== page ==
Radar seeks mussel reef

‘We also use radar images; these can observe, for example, the roughness of tidal mudflats. This way, radar can even be used to map mussel and oyster reefs on tidal mudflats. Now we can also make use of techniques like drones. These provide very detailed spatial information.

With all these forms of remote sensing, we are finding out how our coastal systems work and how they adapt to changing conditions and interventions. We are also learning how coastal processes help us, and how we can protect our coasts.’

Read more +


Specialisation & Current positions

I am a physical geographer, specialized in coastal processes (PhD 1999, University of Amsterdam; postdoctoral research fellow from 1 Oct 1999 up to 1 Jan 2002 at Royal Holloway, University of London). In Mar 2002, I joined NIOO/NIOZ in Yerseke, focusing on remote sensing of tidal (eco)systems. Since Oct 2017, I am also part-time full professor at University of Twente, Faculty of Geo-Information Science and Earth Observation (ITC). 

Publications can be found at my ORCID


Remote sensing of tidal (eco)systems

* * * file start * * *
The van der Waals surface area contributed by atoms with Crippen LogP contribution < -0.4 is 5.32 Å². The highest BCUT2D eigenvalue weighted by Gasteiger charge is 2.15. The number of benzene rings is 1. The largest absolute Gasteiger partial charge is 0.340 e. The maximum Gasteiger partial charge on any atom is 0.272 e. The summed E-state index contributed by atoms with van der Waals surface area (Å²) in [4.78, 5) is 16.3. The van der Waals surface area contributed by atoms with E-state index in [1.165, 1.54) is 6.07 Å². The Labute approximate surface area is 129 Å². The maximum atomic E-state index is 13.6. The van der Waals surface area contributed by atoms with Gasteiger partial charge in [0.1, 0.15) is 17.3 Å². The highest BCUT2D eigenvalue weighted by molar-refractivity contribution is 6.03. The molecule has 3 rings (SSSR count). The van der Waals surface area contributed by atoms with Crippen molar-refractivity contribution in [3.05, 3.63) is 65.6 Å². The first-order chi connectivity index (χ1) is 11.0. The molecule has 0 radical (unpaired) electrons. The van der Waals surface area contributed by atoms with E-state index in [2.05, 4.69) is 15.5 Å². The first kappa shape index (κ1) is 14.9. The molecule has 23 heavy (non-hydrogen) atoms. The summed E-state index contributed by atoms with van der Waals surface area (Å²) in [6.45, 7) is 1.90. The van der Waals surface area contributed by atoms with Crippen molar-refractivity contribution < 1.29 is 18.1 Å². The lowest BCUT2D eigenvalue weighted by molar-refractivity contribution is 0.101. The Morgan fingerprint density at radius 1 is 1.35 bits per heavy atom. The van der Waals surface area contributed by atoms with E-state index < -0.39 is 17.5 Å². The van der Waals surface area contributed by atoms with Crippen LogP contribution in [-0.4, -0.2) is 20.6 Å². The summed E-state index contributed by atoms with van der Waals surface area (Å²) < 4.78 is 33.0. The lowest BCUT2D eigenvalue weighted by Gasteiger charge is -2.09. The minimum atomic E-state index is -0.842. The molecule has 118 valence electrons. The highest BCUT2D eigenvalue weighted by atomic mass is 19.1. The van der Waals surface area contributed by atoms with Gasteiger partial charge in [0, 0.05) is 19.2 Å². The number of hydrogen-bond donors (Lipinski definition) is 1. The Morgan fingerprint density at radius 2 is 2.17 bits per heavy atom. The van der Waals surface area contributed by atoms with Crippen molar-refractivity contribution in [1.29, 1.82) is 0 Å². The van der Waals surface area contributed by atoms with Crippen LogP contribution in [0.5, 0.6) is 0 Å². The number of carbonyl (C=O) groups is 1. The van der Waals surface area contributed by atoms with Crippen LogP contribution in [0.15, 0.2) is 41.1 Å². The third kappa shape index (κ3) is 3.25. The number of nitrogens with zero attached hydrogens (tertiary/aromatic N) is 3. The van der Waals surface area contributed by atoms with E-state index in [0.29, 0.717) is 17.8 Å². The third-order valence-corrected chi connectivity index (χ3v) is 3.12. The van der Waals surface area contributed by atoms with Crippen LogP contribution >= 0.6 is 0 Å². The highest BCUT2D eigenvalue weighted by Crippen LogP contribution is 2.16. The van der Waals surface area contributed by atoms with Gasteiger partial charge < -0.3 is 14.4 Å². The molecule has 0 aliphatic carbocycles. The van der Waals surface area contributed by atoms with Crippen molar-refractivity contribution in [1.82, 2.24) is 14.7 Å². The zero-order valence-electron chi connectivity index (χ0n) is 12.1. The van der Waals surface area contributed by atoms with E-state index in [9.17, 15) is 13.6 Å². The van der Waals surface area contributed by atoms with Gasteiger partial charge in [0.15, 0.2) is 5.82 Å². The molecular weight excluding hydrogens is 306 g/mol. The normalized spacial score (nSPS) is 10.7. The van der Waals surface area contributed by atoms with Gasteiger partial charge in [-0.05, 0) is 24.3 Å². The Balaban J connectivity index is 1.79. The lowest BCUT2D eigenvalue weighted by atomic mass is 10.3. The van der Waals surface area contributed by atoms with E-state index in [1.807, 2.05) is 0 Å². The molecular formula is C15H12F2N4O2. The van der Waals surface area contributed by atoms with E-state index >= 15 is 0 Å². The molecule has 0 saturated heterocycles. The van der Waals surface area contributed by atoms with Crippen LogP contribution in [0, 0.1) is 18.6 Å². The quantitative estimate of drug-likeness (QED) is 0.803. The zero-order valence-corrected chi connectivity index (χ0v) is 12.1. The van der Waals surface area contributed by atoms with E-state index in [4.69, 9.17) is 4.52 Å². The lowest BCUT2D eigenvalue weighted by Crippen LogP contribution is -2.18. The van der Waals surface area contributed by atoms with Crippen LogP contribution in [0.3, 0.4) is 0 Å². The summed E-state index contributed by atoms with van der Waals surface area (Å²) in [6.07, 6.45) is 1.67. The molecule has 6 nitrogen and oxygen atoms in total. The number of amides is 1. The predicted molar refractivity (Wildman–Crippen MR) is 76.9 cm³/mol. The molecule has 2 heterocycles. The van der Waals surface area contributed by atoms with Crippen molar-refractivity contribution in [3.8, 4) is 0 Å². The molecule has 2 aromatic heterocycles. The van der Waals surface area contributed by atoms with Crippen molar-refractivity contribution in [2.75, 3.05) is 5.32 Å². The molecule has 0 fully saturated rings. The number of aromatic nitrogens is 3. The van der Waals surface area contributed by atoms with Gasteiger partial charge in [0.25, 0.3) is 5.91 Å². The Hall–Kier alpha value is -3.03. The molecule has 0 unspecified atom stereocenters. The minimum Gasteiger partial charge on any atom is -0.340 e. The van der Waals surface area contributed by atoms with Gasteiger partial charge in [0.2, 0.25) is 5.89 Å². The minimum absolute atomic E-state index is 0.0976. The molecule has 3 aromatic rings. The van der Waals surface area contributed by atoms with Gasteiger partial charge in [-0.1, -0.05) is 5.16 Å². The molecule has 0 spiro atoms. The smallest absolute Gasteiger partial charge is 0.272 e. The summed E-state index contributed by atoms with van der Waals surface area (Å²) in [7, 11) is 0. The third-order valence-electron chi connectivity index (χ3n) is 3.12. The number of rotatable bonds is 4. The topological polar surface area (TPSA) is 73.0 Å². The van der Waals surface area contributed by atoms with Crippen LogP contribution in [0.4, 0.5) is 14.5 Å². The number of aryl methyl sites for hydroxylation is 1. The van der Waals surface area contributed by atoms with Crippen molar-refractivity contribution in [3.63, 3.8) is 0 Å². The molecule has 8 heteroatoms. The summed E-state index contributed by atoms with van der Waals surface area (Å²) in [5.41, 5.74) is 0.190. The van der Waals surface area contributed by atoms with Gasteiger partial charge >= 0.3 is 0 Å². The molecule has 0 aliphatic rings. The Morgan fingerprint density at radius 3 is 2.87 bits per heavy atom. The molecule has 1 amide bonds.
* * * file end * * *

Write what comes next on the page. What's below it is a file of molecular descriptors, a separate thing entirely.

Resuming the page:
The central theme of my work is to assess interactions between organisms (such as saltmarshes, algae, shellfish) and their environment, shaping the estuarine, delta and coastal landscape, including both the bottom sediment and the water column. Topics also include the response of estuarine and delta systems to (climate) change and human impact, as well as risks (e.g., flooding) and services (e.g., nature-based flood risk reduction) of the coastal zone.

Current research topics

  • Saltmarsh and mangrove development
  • Solutions for nature-based flood risk reduction
  • Dynamics and management of (intertidal) sediments
  • Structuring and functioning of benthic fauna communities
  • Benthic-pelagic interactions in tidal systems
  • Primary production of tidal flats and waters
  • Suspended sediments and sediment transport in coastal and estuarine waters

Methods & techniques

I use remote sensing techniques and geo-informatics and data science to investigate coastal and estuarine systems and processes: